Antacids containing magnesium trisilicate, when administered concomitantly with nitrofurantoin, reduce both the rate and extent of absorption. The mechanism for this interaction probably is absorption of nitrofurantoin onto the surface of magnesium trisilicate.

Uricosuric drugs, such as probenecid and sulfinpyrazone, can inhibit renal tubular secretion of nitrofurantoin. The resulting increase in nitrofurantoin serum levels may increase toxicity, and the decreased urinary levels could lessen its efficacy as a urinary tract antibacterial.

Patients should be advised to take Nitrofurantoin Capsules, USP (macrocrystals) with food to further enhance tolerance and improve drug absorption. Patients should be instructed to complete the full course of therapy; however, they should be advised to contact their physician if any unusual symptoms occur during therapy.

Many patients who cannot tolerate microcrystalline nitrofurantoin are able to take Nitrofurantoin Capsules, USP (macrocrystals) without nausea.

Patients should be advised not to use antacid preparations containing magnesium trisilicate while taking Nitrofurantoin Capsules, USP (macrocrystals).

Patients should be counseled that antibacterial drugs including Nitrofurantoin Capsules, USP (macrocrystals) should only be used to treat bacterial infections. They do not treat viral infections (e.g., the common cold). When Nitrofurantoin capsule, USP (macrocrystals) is prescribed to treat a bacterial infection, patients should be told that although it is common to feel better early in the course of therapy, the medication should be taken exactly as directed. Skipping doses or not completing the full course of therapy may (1) decrease the effectiveness of the immediate treatment and (2) increase the likelihood that bacteria will develop resistance and will not be treatable by Nitrofurantoin Capsules, USP (macrocrystals) or other antibacterial drugs in the future.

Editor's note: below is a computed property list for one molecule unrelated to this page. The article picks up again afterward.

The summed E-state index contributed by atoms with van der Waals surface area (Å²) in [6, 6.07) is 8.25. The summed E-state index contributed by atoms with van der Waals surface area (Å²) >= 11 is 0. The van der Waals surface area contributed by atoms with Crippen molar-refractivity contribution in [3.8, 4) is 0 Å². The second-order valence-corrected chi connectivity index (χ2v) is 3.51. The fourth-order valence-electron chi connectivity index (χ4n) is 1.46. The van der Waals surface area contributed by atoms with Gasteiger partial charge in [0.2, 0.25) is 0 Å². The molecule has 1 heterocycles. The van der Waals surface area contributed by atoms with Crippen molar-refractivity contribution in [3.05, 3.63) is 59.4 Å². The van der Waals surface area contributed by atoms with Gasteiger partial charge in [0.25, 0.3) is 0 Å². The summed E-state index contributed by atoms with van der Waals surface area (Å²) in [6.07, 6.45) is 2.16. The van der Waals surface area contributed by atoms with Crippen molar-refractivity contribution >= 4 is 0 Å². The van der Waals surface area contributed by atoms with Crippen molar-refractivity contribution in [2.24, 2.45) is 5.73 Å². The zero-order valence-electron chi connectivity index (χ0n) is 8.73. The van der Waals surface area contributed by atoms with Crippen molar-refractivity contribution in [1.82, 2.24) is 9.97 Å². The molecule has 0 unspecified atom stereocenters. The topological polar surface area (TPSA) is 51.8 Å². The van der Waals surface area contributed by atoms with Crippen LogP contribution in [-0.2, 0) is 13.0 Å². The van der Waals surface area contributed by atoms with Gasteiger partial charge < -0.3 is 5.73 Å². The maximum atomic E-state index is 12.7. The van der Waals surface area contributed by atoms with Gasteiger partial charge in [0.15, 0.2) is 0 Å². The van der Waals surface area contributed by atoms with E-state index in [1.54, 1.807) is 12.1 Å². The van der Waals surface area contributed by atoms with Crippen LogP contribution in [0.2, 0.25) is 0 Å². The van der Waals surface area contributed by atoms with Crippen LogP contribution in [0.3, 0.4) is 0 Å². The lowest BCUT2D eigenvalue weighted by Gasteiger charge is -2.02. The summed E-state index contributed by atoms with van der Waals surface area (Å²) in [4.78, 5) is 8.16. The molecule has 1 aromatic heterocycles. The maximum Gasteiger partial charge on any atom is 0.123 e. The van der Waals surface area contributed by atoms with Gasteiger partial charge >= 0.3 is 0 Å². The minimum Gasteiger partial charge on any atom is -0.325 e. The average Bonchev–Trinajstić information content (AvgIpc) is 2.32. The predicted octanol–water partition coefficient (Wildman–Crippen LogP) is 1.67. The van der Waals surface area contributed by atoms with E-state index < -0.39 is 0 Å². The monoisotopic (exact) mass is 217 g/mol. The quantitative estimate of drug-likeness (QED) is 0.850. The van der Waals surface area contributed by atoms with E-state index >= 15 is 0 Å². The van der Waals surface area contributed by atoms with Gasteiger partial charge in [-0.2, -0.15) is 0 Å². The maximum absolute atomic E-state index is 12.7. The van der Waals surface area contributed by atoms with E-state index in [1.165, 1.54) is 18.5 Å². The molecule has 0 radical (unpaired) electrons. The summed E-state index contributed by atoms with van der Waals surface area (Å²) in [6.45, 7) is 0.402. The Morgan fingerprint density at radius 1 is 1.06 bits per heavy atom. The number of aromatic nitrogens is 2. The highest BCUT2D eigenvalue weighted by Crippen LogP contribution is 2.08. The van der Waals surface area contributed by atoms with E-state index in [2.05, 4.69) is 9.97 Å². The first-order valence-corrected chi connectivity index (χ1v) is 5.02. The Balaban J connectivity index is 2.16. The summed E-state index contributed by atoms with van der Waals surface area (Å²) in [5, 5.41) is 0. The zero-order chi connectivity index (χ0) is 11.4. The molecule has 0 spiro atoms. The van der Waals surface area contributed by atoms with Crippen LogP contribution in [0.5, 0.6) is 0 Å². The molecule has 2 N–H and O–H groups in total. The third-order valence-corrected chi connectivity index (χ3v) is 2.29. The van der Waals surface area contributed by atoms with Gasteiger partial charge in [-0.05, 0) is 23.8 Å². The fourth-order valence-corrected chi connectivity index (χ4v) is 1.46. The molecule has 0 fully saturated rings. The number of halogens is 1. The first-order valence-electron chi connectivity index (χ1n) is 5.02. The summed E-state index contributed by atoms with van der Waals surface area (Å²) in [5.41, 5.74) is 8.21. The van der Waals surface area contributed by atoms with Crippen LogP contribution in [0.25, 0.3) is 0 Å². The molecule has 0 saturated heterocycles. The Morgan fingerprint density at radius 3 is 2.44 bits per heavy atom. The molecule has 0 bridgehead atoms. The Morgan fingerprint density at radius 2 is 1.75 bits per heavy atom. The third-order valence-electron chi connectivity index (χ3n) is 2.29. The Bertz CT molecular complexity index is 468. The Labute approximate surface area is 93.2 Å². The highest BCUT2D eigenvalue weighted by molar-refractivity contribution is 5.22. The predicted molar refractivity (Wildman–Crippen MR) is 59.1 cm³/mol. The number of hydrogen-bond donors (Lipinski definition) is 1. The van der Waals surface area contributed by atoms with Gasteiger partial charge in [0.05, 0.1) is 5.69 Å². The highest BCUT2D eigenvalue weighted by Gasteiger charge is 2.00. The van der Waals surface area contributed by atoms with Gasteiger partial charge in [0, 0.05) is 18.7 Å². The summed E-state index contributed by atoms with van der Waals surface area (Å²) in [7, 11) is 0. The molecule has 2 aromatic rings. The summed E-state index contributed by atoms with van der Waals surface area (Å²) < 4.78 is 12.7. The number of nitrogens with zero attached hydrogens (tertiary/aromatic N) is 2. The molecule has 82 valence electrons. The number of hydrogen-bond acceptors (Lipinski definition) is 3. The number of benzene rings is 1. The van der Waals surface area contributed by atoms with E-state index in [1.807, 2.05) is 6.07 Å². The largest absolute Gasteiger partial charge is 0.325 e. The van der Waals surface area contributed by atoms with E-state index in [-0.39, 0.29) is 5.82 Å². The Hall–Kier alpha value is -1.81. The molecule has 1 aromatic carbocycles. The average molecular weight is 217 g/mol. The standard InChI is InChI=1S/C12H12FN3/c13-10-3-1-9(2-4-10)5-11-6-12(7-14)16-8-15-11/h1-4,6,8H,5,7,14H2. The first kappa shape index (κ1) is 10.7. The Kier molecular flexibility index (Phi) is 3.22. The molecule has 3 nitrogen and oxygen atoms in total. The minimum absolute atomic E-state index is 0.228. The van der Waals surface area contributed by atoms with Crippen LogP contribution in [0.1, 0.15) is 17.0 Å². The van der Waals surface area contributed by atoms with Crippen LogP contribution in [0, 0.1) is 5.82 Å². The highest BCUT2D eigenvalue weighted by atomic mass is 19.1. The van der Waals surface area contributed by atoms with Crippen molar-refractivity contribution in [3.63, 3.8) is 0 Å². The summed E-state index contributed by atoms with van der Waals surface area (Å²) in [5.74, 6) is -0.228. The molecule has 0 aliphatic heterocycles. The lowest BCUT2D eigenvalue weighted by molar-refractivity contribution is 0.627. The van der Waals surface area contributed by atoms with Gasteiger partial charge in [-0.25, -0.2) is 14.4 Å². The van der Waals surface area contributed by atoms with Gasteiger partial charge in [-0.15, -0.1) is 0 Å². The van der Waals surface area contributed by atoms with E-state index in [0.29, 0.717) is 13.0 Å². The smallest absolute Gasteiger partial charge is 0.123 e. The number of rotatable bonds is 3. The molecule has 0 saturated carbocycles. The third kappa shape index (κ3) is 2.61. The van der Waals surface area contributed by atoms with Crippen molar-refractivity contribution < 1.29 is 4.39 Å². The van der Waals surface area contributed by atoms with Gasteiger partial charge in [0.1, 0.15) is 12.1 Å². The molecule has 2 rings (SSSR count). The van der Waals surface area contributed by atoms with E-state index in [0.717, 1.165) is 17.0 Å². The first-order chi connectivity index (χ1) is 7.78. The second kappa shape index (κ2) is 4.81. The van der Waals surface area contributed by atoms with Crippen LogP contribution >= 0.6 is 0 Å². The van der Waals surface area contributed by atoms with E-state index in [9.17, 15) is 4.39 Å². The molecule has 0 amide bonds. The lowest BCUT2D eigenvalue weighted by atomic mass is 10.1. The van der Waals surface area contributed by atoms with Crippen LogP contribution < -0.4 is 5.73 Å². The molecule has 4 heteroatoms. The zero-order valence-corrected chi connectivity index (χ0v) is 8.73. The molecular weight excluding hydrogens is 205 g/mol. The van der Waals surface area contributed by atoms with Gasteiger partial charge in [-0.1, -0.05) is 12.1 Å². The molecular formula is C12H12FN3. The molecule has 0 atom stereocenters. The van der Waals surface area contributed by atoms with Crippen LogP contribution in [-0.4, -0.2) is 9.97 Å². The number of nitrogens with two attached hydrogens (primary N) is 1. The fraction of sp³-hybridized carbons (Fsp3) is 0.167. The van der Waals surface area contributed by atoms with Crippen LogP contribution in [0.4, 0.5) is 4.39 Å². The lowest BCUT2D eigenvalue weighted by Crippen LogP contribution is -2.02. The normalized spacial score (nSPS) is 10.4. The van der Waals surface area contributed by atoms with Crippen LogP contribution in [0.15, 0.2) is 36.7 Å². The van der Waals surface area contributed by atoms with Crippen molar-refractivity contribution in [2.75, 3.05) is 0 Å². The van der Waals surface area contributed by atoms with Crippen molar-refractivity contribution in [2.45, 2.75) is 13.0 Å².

Diarrhea is a common problem caused by antibiotics which usually ends when the antibiotic is discontinued. Sometimes after starting treatment with antibiotics, patients can develop watery and bloody stools (with or without stomach cramps and fever) even as late as two or more months after having taken the last dose of the antibiotic. If this occurs, patients should contact their physician as soon as possible.

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Reference

This information is obtained from the National Institute of Health's Standard Packaging Label drug database.
"https://dailymed.nlm.nih.gov/dailymed/"

While we update our database periodically, we cannot guarantee it is always updated to the latest version.

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Professional

Clonazepam Description Each single-scored tablet, for oral administration, contains 0.5 mg, 1 mg, or 2 mg Clonazepam, USP, a benzodiazepine. Each tablet also contains corn starch, lactose monohydrate, magnesium stearate, microcrystalline cellulose, and povidone. Clonazepam tablets USP 0.5 mg contain Yellow D&C No. 10 Aluminum Lake. Clonazepam tablets USP 1 mg contain Yellow D&C No. 10 Aluminum Lake, as well as FD&C Blue No. 1 Aluminum Lake. Chemically, Clonazepam, USP is 5-(o-chlorophenyl)-1,3-dihydro-7-nitro-2H-1,4-benzodiazepin-2-one. It is a light yellow crystalline powder. It has the following structural formula: C15H10ClN3O3 M.W. 315.72
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Tips

Tips

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Interactions

Interactions

A total of 440 drugs (1549 brand and generic names) are known to interact with Imbruvica (ibrutinib). 228 major drug interactions (854 brand and generic names) 210 moderate drug interactions (691 brand and generic names) 2 minor drug interactions (4 brand and generic names) Show all medications in the database that may interact with Imbruvica (ibrutinib).